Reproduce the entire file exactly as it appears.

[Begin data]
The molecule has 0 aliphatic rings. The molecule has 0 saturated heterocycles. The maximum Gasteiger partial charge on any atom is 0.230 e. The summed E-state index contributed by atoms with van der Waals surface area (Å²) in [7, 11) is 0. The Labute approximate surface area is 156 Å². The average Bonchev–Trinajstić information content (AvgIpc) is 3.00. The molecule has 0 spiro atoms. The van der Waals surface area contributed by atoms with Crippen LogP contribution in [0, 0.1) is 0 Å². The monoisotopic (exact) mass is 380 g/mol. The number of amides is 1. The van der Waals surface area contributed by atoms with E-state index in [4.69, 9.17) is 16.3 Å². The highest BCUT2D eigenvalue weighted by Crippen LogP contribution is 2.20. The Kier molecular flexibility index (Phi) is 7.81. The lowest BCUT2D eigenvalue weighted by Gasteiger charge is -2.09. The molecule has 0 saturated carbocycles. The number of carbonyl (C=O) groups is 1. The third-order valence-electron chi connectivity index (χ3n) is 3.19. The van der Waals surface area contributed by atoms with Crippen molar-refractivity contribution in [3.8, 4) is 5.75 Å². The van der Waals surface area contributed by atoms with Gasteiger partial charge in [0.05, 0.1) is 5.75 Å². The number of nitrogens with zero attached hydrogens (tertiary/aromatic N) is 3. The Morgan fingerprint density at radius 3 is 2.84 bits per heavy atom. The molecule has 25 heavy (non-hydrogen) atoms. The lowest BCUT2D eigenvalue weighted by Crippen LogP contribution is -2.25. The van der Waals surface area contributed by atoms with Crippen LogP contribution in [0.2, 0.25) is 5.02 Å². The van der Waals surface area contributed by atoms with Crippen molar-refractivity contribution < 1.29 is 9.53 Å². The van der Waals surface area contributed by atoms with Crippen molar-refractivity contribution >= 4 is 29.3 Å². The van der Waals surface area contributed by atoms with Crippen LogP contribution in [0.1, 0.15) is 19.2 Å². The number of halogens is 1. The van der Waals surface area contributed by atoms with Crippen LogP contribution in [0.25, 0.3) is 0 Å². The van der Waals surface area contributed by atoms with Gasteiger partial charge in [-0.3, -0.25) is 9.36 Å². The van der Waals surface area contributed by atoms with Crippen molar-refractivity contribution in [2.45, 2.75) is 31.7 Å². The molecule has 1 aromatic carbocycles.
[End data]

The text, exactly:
The molecule has 0 aliphatic rings. The molecule has 0 saturated heterocycles. The maximum Gasteiger partial charge on any atom is 0.230 e. The summed E-state index contributed by atoms with van der Waals surface area (Å²) in [7, 11) is 0. The Labute approximate surface area is 156 Å². The average Bonchev–Trinajstić information content (AvgIpc) is 3.00. The molecule has 0 spiro atoms. The van der Waals surface area contributed by atoms with Crippen LogP contribution in [0, 0.1) is 0 Å². The monoisotopic (exact) mass is 380 g/mol. The number of amides is 1. The van der Waals surface area contributed by atoms with E-state index in [4.69, 9.17) is 16.3 Å². The highest BCUT2D eigenvalue weighted by Crippen LogP contribution is 2.20. The Kier molecular flexibility index (Phi) is 7.81. The lowest BCUT2D eigenvalue weighted by Gasteiger charge is -2.09. The molecule has 0 saturated carbocycles. The number of carbonyl (C=O) groups is 1. The third-order valence-electron chi connectivity index (χ3n) is 3.19. The van der Waals surface area contributed by atoms with Crippen molar-refractivity contribution in [3.8, 4) is 5.75 Å². The van der Waals surface area contributed by atoms with Gasteiger partial charge in [0.05, 0.1) is 5.75 Å². The number of nitrogens with zero attached hydrogens (tertiary/aromatic N) is 3. The Morgan fingerprint density at radius 3 is 2.84 bits per heavy atom. The molecule has 25 heavy (non-hydrogen) atoms. The lowest BCUT2D eigenvalue weighted by Crippen LogP contribution is -2.25. The van der Waals surface area contributed by atoms with Crippen LogP contribution in [0.2, 0.25) is 5.02 Å². The van der Waals surface area contributed by atoms with Crippen molar-refractivity contribution < 1.29 is 9.53 Å². The van der Waals surface area contributed by atoms with Crippen molar-refractivity contribution >= 4 is 29.3 Å². The van der Waals surface area contributed by atoms with Crippen LogP contribution in [0.1, 0.15) is 19.2 Å². The number of halogens is 1. The van der Waals surface area contributed by atoms with Crippen LogP contribution in [0.25, 0.3) is 0 Å². The van der Waals surface area contributed by atoms with Gasteiger partial charge in [-0.3, -0.25) is 9.36 Å². The van der Waals surface area contributed by atoms with Crippen molar-refractivity contribution in [2.45, 2.75) is 31.7 Å². The molecule has 1 aromatic carbocycles.